Why won't Romney release his tax returns? What's he worried about?:
Mitt’s Gray Areas, by Paul Krugman, Commentary, NY Times: Once upon a time a rich man named Romney ran for president. He could claim, with considerable justice, that his wealth was well-earned, that he had ... done a lot to create good jobs for American workers. Nonetheless, the public understandably wanted to know both how he had grown so rich and what he had done with his wealth; he obliged by releasing extensive information about his financial history.
But that was 44 years ago. And the contrast between George Romney and his son Mitt ... dramatically illustrates how America has changed. ...
George Romney ... ran an auto company, American Motors. And he ran it very well... Romney ... restored the company’s fortunes, not to mention ... saved the jobs of many American workers. It also made him personally rich. We know this because during his run for president, he released ... 12 years’ worth of tax returns... Those returns ... reveal that he paid a lot of taxes ..., 37 percent over the whole period. ...
Now fast-forward to Romney the Younger... Unlike his father,... Mr. Romney didn’t get rich by producing things people wanted to buy; he made his fortune through financial engineering that seems in many cases to have left workers worse off... George Romney was open and forthcoming..., but Mitt Romney has largely kept his finances secret...
Put it this way: Has there ever before been a major presidential candidate who had a multimillion-dollar Swiss bank account, plus tens of millions invested in the Cayman Islands, famed as a tax haven?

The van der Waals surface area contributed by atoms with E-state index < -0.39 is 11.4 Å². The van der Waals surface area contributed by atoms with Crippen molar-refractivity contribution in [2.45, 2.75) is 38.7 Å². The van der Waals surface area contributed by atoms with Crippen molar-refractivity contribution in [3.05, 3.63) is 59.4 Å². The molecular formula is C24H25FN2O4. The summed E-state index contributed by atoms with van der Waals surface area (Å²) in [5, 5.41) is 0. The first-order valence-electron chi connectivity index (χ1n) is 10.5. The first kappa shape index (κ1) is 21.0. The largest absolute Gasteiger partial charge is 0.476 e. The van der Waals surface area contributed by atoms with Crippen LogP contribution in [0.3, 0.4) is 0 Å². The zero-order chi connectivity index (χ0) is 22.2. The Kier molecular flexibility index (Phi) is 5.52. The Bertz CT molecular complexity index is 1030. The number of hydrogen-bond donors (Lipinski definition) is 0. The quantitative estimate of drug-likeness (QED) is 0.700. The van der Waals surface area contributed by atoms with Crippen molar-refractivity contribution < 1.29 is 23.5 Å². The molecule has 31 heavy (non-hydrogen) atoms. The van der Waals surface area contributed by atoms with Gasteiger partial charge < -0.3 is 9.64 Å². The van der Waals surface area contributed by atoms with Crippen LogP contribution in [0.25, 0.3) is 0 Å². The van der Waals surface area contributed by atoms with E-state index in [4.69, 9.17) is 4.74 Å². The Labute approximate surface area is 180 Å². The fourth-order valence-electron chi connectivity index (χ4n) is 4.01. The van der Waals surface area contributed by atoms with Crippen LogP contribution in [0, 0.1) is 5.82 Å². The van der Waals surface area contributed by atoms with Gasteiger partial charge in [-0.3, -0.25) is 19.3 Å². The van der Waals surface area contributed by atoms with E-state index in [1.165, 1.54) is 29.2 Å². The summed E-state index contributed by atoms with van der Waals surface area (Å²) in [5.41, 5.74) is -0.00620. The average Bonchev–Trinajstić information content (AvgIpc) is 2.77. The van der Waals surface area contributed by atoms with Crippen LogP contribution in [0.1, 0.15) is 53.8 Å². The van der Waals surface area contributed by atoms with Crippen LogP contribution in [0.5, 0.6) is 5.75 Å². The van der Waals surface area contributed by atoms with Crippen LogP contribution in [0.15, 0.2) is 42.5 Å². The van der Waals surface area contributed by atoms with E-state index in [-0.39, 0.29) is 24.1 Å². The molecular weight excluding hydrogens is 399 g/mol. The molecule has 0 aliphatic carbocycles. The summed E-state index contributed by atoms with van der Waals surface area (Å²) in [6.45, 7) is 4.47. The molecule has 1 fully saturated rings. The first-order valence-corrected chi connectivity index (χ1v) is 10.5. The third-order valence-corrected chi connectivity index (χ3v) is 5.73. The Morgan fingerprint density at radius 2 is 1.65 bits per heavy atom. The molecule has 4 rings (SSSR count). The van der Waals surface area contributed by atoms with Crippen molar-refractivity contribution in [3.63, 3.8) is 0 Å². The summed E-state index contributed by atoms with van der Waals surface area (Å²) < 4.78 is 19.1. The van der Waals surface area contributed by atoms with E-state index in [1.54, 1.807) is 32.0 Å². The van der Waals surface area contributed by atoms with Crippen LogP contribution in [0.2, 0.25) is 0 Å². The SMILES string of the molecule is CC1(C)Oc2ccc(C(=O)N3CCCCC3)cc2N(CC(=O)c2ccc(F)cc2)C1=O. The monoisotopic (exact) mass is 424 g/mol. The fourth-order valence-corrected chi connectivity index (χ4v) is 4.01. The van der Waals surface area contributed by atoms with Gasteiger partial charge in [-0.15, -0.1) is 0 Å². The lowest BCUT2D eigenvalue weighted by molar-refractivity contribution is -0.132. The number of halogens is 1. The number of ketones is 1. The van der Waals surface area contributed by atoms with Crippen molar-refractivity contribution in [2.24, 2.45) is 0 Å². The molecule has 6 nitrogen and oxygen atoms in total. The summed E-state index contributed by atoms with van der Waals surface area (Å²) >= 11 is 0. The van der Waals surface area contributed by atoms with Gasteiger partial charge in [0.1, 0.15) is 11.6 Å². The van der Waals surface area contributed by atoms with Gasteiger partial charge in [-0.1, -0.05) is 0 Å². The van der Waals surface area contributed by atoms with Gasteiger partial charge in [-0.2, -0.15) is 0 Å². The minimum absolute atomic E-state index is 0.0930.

And then there’s his ... I.R.A.’s..., with annual contributions limited to a few thousand dollars a year..., somehow Mr. Romney ended up with an account worth between $20 million and $101 million.
There are legitimate ways that could have happened... But ... voters have a right to know that truth..., what a man does with his money is surely a major clue to his character.
One more thing: To the extent that Mr. Romney has a coherent policy agenda, it involves cutting tax rates on the very rich — which are already ... down by about half since his father’s time. Surely a man advocating such policies has a special obligation to level with voters about the extent to which he would personally benefit from the policies he advocates.
Yet obviously that’s something Mr. Romney doesn’t want to do. And unless he does reveal the truth about his investments, we can only assume that he’s hiding something seriously damaging.